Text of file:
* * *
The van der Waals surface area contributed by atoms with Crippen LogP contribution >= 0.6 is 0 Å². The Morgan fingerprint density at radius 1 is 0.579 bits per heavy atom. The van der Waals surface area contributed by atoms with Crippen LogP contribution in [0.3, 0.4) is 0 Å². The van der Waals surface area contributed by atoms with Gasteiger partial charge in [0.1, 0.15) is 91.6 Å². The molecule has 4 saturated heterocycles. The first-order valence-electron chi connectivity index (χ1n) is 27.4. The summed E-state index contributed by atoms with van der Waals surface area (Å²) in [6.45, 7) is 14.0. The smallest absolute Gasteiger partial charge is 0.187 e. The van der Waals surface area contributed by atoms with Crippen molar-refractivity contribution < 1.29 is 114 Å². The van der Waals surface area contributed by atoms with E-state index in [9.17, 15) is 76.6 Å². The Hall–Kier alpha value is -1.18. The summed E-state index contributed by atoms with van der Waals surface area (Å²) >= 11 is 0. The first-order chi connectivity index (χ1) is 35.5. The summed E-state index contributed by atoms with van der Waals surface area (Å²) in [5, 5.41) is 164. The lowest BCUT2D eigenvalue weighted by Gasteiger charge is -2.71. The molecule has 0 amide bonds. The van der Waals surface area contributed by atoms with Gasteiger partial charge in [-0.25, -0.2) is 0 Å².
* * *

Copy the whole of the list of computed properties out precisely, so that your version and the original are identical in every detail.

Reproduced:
The van der Waals surface area contributed by atoms with Crippen LogP contribution >= 0.6 is 0 Å². The Morgan fingerprint density at radius 1 is 0.579 bits per heavy atom. The van der Waals surface area contributed by atoms with Crippen LogP contribution in [0.3, 0.4) is 0 Å². The van der Waals surface area contributed by atoms with Gasteiger partial charge in [0.1, 0.15) is 91.6 Å². The molecule has 4 saturated heterocycles. The first-order valence-electron chi connectivity index (χ1n) is 27.4. The summed E-state index contributed by atoms with van der Waals surface area (Å²) in [6.45, 7) is 14.0. The smallest absolute Gasteiger partial charge is 0.187 e. The van der Waals surface area contributed by atoms with Crippen molar-refractivity contribution < 1.29 is 114 Å². The van der Waals surface area contributed by atoms with E-state index in [9.17, 15) is 76.6 Å². The Hall–Kier alpha value is -1.18. The summed E-state index contributed by atoms with van der Waals surface area (Å²) >= 11 is 0. The first-order chi connectivity index (χ1) is 35.5. The summed E-state index contributed by atoms with van der Waals surface area (Å²) in [5, 5.41) is 164. The lowest BCUT2D eigenvalue weighted by Gasteiger charge is -2.71. The molecule has 0 amide bonds. The van der Waals surface area contributed by atoms with Gasteiger partial charge in [-0.25, -0.2) is 0 Å².